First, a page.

There is nothing in the record which would suggest that the prosecution was aware of Wolfe's recantation prior to his testimony at petitioner's trial. At trial, the Commonwealth presented testimony from the arresting officers which contradicted Wolfe's trial testimony and thus presented a credibility issue for resolution by the factfinder. Cavazos v. Smith, 565 U.S. 1 (2011) Here, the jury resolved this matter adversely to the petitioner.

King also argues that the fact that Wolfe was subsequently convicted of false swearing in official matters and unsworn falsification to authorities entitles him to relief here. As the Superior Court noted, such

Evidence that Wolfe was convicted of falsely testifying [at petitioner's August 2, 2004 trial] would not change the outcome of King's trial, at least not in a manner favorable to King. The evidence could only be used to impeach Wolfe after he testified in favor of King. Evidence of Wolfe's conviction does not justify granting King relief because it would not have changed the outcome of the trial and it was solely impeachment evidence that King discovered.*fn19

This conclusion clearly demonstrates that the credibility issue arose at trial when Wolfe's testimony was contrasted with his prior statements to the police and petitioner's own admissions to the police. The fact that Wolfe was subsequently convicted of falsely testifying has no bearing on the petitioner's trial since his conviction revolved around a credibility determination which was resolved adversely to him. Accordingly, this claim does not provide a basis for relief here.

Petitioner's final argument is that the two charged conspiracies should have merged for sentencing purposes. This issue was raised as King's second issue in his first post-conviction appeal. The Superior Court noted that it had previously remanded the matter to the trial for a determination of whether his post-conviction petition was timely filed in light of King's claim that he had been unaware of the fact that counsel had not filed a timely petition for allowance of appeal. Citing to the opinion of the trial court, the Superior Court observed:

Since we find the testimony of Attorney Zerega [trial counsel] to be credible, accordingly we find that [Appellant] has been unable to sustain his burden and is, therefore, unable to avail himself of the exception to the PCRA timing requirement found at 42 Pa.C.S.A. § 9545(b)(1)(ii). He failed to establish by credible evidence that prior to the expiration of one year plus thirty days from the affirming of his judgment of sentence, he was not aware of the fact that Attorney Zerega did not file a petition for allowance of appeal to the Supreme Court. Further, as is required by 42 Pa.C.S.A.§ 9545(b)(1)(ii), [Appellant] failed to establish that this fact "could not have been ascertained by the exercise of due diligence." His own testimony indicates that Attorney Zerega represented him on multiple criminal cases within this time frame. Due diligence would have required [Appellant] to simply inquire of Attorney Zerega as to whether or not she filed a petition for allowance of appeal. Thus, in accordance with these findings, we find that [Appellant] did not timely file his pro se PCRA petition and has failed to establish an exception to the timing requirements contained in the PCRA.*fn20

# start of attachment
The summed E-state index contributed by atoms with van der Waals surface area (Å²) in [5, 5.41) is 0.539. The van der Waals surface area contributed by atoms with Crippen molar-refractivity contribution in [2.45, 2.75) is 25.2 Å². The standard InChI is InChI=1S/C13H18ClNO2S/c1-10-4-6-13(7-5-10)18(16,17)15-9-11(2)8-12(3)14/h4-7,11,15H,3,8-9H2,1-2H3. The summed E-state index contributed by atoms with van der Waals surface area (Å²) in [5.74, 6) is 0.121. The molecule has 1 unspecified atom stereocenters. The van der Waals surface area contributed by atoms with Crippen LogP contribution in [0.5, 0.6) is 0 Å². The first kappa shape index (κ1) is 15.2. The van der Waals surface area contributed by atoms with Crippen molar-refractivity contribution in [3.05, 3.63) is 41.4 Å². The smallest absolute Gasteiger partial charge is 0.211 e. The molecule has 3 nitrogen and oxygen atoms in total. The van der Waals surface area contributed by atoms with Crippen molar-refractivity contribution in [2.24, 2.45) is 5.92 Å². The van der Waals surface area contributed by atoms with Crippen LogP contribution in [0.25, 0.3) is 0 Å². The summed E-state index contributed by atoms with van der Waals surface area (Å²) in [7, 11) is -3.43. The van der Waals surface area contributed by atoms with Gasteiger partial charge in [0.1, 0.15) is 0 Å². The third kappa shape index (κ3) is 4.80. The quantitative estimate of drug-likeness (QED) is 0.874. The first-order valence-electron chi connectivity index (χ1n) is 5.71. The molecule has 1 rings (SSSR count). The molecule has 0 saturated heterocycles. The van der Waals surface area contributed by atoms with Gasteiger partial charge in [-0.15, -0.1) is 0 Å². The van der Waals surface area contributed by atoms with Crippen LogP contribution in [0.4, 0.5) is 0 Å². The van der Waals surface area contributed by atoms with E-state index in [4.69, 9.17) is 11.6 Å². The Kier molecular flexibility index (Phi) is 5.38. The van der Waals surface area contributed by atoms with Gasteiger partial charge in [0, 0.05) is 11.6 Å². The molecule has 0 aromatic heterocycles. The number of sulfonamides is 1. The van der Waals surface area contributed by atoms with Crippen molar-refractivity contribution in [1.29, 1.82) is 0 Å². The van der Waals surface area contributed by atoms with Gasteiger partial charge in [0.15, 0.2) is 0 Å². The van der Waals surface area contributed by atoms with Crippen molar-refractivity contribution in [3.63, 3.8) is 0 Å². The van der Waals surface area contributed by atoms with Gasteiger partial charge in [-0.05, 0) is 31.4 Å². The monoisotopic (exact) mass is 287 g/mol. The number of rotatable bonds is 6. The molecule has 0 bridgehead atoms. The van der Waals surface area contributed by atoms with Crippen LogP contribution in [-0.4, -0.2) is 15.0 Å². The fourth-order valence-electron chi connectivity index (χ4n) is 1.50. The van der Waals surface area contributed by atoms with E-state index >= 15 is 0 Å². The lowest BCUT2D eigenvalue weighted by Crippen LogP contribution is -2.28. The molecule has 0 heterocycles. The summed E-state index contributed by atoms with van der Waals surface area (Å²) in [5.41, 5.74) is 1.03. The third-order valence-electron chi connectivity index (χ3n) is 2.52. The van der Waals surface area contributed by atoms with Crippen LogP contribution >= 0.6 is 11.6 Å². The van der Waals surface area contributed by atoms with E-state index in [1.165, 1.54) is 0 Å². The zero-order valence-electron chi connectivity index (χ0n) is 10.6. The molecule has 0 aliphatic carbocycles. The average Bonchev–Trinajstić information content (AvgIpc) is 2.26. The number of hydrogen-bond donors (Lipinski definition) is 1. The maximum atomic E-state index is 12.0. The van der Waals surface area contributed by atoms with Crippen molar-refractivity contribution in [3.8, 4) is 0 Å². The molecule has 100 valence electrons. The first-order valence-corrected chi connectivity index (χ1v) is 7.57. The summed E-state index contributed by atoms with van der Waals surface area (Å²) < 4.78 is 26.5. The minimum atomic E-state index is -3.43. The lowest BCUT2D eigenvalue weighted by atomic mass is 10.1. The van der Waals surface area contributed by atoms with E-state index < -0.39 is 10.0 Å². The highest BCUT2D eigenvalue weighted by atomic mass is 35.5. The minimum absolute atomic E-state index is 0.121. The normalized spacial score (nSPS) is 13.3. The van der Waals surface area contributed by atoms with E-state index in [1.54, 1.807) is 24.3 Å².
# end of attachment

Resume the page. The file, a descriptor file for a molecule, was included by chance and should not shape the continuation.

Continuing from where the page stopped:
As a result the Superior Court concluded that King had failed to establish his claimed after discovered fact exception to the time bar and that his first post-conviction petition was subject to dismissal as untimely.*fn21

In Coleman v. Thompson, 501 U.S. 722,750 (1991), the Court held:

In all cases in which a state prisoner has defaulted his federal claims in state court pursuant to an independent and adequate state procedural rule, federal habeas review of the claims is barred unless the prisoner can demonstrate cause for the default and actual prejudice as a result of the alleged violation of federal law, or demonstrate that failure to consider the claim will result in a fundamental miscarriage of justice.

The petitioner has failed to make such a showing, and for this reason his second issue has not been properly presented to the courts of the Commonwealth in a timely manner and no further consideration of this issue is warranted here. Additionally, we observe that this issue was not raised or addressed in King's second post-conviction petition.

Thus, the petitioner has failed to demonstrate that his conviction and sentence were secured in a manner that was contrary to clearly established federal law or involved and unreasonable application of clearly established federal law as required by 28 U.S.C. §2254(d)(1) and he is not entitled to relief here. Accordingly, the petition of James Edward King for a writ of habeas corpus will be dismissed and because reasonable jurists could not conclude that a basis for appeal exists, a certificate of appealability will be denied.

An appropriate Order will be entered.

ORDER

AND NOW, this 21st day of September, 2012, for the reasons set forth in the foregoing Memorandum, the petition of James Edward King for a writ of habeas corpus (ECF #2) is DISMISSED and because reasonable jurists could not conclude that a basis for appeal exists, a certificate of appealability is DENIED.

Robert C. Mitchell United States Magistrate Judge